Basic Site Building Concepts

Before you actually start developing a Drupal website, it is highly recommended that you read this article to get familiar with the concepts and terminology of Drupal. This article is especially helpful if you have some previous background in WordPress. You already know about modules, pages, and posts. But, with Drupal, you need to learn some new concepts such as nodes, content types, blocks, views, hooks, and articles.


How to Build a Website with Drupal

This article does not teach you how to create contents for your Drupal website. Instead, it focuses on how you should do the initial setup and configuration. For example, you will learn how to customize the title and slogan for your website, change the theme, and import basic contributed modules. This article was written for Drupal 7.


Developers' resources Drupal API Reference

Drupal is highly extensible. You can use the Drupal API to customize its most minute behavior.
All Drupal developers should bookmark the official API documentation portal. The documentation there is generated directly from the comments embedded in the source code. It is the most up-to-date and accurate source of information about the Drupal API.


What is a Drupal Developer?


This article is a perfect, written companion to the aforementioned podcast "What is a Drupal Site Builder?" It discusses the 3 main roles in Drupal development (site builders, front-end developers, and back-end developers), and the corresponding skill sets required. In addition, it introduces the non-development roles which you will see in a large Drupal project. Examples are system administrators, testers(QA), project managers, and user-experience (UX) designers. Toward the bottom of the article, you will find some good advice on growing your Drupal career.


Become a Drupal Developer

This article is best described as a lesson plan on how to become a Drupal developer. You will find links to video tutorials on  Note that only some of the videos are free.

The emphasis is on back-end PHP development. Drupal 7 information is presented in the beginning of the article; Drupal 8, near the end.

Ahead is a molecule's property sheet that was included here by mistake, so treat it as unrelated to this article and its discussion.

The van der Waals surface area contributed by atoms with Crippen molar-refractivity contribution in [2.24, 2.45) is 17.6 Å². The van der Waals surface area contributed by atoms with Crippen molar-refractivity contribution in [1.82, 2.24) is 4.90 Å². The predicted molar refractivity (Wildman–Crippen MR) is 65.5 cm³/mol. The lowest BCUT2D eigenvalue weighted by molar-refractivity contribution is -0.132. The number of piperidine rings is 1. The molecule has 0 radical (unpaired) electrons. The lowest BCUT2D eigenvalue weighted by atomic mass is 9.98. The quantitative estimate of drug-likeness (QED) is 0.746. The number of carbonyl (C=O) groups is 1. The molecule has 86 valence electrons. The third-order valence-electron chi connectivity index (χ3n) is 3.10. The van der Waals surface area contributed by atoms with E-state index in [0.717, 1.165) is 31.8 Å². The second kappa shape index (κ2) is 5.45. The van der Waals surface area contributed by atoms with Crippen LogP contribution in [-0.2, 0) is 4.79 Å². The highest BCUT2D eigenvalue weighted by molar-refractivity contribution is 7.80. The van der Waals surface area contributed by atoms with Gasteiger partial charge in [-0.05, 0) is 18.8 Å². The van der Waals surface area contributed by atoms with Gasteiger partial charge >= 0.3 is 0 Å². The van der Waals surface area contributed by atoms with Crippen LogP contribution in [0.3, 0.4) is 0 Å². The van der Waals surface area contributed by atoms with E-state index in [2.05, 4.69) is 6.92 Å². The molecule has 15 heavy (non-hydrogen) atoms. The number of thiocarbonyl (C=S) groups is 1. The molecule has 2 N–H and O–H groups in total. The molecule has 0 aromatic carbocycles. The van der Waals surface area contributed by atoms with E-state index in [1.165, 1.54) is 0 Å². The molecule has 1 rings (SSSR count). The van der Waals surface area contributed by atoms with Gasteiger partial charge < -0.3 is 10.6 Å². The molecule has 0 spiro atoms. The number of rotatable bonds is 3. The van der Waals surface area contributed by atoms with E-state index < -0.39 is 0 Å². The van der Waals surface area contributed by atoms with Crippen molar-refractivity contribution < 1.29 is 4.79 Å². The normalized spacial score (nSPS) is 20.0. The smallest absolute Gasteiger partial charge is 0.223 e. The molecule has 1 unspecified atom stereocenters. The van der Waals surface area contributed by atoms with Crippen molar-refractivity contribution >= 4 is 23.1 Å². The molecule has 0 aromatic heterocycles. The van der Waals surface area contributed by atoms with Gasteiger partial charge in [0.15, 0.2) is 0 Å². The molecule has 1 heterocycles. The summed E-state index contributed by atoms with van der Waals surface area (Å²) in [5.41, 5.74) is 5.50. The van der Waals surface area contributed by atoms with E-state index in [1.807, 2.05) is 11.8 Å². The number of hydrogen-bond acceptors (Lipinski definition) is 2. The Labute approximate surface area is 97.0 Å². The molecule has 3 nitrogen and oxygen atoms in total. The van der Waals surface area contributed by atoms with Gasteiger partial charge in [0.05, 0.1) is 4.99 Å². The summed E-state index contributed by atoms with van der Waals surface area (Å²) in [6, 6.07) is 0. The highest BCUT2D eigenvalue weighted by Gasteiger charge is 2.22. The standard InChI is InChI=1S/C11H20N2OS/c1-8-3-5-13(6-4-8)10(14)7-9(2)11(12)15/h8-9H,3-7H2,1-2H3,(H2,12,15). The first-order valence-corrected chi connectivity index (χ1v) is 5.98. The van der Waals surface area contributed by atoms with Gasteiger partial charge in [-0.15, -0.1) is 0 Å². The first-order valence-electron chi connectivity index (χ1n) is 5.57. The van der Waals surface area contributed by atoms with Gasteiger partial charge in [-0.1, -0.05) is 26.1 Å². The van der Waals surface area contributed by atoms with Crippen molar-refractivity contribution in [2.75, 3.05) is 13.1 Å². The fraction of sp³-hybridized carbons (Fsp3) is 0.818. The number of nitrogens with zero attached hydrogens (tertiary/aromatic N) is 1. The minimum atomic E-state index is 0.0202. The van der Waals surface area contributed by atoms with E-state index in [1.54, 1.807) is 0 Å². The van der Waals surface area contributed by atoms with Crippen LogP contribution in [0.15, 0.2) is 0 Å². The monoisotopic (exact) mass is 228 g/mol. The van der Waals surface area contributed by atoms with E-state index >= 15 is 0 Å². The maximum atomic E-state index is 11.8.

The plan to become a Drupal developer includes the learning of PHP coding fundamentals as well as the Drupal APIs. Also, it advocates the learning of tools to increase productivity and promote teamwork. The tools include git, Drush, and Composer.


Guide to Theming in Drupal

This guide is your launchpad for learning how to change the theme of a Drupal 7 (or 8) website. It contains links to both as well as third-party resources. The guide is community-maintained.


Introduction to Drupal 8 Configuration Management

This article first explains what configuration management (CM) means with respect to a Drupal website. Then, it expounds on the changes introduced by Drupal 8 to CM. You will find the CM video embedded in the article very useful.


Custom training resources

Private training is available if you want a training program that is customized to your specific Drupal needs and requirements. Vardot is an Acquia Training Partner which delivers customized professional training.

Tags:  Drupal Drupal Planet Training Title:  Learning Drupal: Your Guide to Main Resources
Categories: Drupal

Drupal Blog: Drupal 8.2.0 is now available

5 October 2016 - 2:57am

Drupal 8.2.0, the second minor release of Drupal 8, is now available. With Drupal 8, we made significant changes in our release process, adopting semantic versioning and scheduled feature releases. This allows us to make extensive improvements to Drupal 8 in a timely fashion while still providing backwards compatibility.

What's new in Drupal 8.2.x?